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High-end fashion brands are ditching the use of animal fur, major style magazines are refusing to promote it, and even cities (hello, San Francisco!) are set to ban the sale of it. Replacing actual animal fur with faux knock-offs is a huge step in the right direction for those standing on the Animal Welfare Protection side of the fence.

But as Refinery29 points out, folks with different perspectives, like environmentalists, are wary of the sudden interest in synthetic fur production. It might not be a sustainable or ethical alternative to animal fur at all.

First, there’s the biodegradability issue of synthetic fabrics like nylon, acrylic and polyester. Real fur decomposes — it was once a living thing, though treated with chemicals to stop rotting when used for fashion — but fake furs don’t break down the same way. It’s made from non-renewable petroleum-based materials, which take multiple decades — possibly centuries — to decompose in a landfill. In a 2014 report by the European Commission, acrylic was ranked worst among nine different fibres for the environment in terms of its impact on climate change and resource depletion.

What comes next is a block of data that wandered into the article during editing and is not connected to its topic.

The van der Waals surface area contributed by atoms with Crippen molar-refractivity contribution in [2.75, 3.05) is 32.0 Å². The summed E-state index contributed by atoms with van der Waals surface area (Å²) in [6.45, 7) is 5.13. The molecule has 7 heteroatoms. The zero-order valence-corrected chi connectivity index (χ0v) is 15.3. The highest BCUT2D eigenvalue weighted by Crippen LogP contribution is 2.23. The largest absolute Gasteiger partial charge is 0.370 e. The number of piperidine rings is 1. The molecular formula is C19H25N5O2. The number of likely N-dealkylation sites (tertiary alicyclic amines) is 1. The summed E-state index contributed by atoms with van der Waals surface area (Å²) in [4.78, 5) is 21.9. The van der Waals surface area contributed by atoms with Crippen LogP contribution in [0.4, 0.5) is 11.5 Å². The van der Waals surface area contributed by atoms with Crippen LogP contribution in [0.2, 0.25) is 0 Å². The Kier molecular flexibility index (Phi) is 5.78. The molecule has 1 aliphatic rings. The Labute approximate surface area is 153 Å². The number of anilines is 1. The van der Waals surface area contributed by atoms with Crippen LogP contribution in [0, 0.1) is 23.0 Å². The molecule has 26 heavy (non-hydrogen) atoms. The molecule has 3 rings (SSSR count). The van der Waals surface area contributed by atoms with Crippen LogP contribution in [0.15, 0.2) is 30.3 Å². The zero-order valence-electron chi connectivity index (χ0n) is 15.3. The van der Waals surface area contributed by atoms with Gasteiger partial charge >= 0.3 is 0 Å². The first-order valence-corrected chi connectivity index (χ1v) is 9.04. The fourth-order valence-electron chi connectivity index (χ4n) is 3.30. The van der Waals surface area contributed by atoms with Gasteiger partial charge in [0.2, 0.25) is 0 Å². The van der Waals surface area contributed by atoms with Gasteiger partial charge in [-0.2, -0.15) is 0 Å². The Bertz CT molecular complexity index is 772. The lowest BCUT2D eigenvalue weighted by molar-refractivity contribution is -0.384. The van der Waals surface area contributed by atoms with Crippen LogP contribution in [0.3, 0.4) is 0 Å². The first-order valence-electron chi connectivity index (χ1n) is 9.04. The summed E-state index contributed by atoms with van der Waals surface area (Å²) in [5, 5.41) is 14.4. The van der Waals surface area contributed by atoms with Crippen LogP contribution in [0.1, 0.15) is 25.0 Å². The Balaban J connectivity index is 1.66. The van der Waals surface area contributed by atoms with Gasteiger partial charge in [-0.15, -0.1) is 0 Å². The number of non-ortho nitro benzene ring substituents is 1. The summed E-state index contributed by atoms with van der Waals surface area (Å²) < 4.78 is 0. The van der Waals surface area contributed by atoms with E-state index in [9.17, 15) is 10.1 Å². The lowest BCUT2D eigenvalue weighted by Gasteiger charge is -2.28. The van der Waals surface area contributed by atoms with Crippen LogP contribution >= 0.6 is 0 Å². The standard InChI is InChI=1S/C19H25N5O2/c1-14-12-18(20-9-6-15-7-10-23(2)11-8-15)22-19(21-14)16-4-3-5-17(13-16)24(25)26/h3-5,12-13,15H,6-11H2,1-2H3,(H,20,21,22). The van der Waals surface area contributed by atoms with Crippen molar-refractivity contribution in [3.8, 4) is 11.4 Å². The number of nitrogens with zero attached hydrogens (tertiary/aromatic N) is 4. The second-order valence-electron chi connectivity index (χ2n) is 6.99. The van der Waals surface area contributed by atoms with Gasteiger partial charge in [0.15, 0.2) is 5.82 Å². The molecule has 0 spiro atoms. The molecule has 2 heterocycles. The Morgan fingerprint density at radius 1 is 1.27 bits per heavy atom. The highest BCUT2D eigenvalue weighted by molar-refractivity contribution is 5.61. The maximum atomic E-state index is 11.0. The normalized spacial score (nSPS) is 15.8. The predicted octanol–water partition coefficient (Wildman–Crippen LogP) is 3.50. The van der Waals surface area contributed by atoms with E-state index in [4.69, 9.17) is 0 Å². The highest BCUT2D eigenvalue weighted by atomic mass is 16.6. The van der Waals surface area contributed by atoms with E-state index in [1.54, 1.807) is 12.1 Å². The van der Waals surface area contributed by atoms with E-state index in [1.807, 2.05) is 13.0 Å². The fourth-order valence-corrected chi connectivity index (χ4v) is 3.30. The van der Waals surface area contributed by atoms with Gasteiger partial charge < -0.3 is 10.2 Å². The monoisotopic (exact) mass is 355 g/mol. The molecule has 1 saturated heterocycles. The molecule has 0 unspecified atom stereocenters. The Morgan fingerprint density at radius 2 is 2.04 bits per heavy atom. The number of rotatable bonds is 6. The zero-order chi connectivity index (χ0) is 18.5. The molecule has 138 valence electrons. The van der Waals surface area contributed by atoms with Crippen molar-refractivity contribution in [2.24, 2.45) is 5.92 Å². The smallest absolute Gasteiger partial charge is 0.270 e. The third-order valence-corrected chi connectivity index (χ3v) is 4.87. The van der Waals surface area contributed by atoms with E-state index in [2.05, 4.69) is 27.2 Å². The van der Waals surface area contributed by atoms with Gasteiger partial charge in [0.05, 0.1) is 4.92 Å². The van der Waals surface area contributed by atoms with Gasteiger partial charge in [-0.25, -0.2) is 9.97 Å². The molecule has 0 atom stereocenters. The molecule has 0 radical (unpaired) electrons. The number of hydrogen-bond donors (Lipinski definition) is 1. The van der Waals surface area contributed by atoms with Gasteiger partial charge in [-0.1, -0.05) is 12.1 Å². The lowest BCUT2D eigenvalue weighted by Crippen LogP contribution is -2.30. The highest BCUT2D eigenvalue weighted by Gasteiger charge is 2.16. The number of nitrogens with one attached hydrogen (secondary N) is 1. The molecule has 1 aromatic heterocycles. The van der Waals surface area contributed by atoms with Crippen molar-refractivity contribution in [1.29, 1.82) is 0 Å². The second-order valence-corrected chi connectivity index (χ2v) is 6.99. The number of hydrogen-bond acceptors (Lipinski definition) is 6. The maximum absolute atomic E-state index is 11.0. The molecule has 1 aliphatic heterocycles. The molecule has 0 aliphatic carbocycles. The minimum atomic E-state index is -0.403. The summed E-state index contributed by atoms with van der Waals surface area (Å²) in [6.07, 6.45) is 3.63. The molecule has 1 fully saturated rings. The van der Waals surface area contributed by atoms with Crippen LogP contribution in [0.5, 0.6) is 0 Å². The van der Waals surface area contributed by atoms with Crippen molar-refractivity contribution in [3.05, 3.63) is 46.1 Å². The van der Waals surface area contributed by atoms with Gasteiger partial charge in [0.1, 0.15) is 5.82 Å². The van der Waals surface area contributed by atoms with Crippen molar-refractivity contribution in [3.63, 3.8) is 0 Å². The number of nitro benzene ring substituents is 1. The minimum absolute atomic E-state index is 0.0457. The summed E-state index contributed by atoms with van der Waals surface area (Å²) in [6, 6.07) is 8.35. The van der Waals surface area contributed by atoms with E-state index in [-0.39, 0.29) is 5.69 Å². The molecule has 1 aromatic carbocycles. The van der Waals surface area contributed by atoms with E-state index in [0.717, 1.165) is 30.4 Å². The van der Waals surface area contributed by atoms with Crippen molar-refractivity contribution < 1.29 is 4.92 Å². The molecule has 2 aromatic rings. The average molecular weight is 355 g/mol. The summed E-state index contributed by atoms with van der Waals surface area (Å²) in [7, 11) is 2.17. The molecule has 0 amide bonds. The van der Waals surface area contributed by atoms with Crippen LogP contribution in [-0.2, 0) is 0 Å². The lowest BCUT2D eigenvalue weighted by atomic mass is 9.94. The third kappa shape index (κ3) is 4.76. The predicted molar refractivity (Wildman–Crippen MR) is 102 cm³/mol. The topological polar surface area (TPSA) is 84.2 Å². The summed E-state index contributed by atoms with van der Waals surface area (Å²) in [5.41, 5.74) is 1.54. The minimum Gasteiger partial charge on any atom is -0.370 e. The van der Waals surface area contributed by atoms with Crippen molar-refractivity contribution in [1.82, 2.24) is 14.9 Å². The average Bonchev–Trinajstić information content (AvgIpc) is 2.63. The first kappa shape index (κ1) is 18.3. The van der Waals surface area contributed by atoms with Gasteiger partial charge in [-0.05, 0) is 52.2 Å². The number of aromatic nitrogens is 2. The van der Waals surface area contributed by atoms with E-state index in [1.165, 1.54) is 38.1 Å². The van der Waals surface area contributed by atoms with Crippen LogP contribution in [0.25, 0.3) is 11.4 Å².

Our oceans are at risk, too. Micro bits of these synthetic materials are ending up in our water systems and are slowly destroying them (fish ingest the microplastics and it either causes early death before reproduction has taken place or humans harvest, sell, and consume the plastic-filled fish).

According to research data by the International Fur Trade Federation (which, yes, it’s worth it to note they are the big guns behind fur farming, and definitely pro-fur), faux fur produces 94 per cent more carcinogens than natural animal fur and is a greater contributor to global warming.

So while faux fur certainly checks the ‘cruelty-free’ box, it’s far from receiving a passing grade in terms of being eco-friendly. If you’re feeling confused about your fashion choices, but want to do you part to better this planet we call home, you may want to consider buying clothes made from sustainably sourced fabrics like organic cotton, linen, wool or hemp. Another idea? Shop second-hand or vintage. Not only will your wardrobe be loaded with interesting, one-of-a-kind pieces, but you’ll avoid contributing to the behemoth that is fast fashion and the clothing waste epidemic.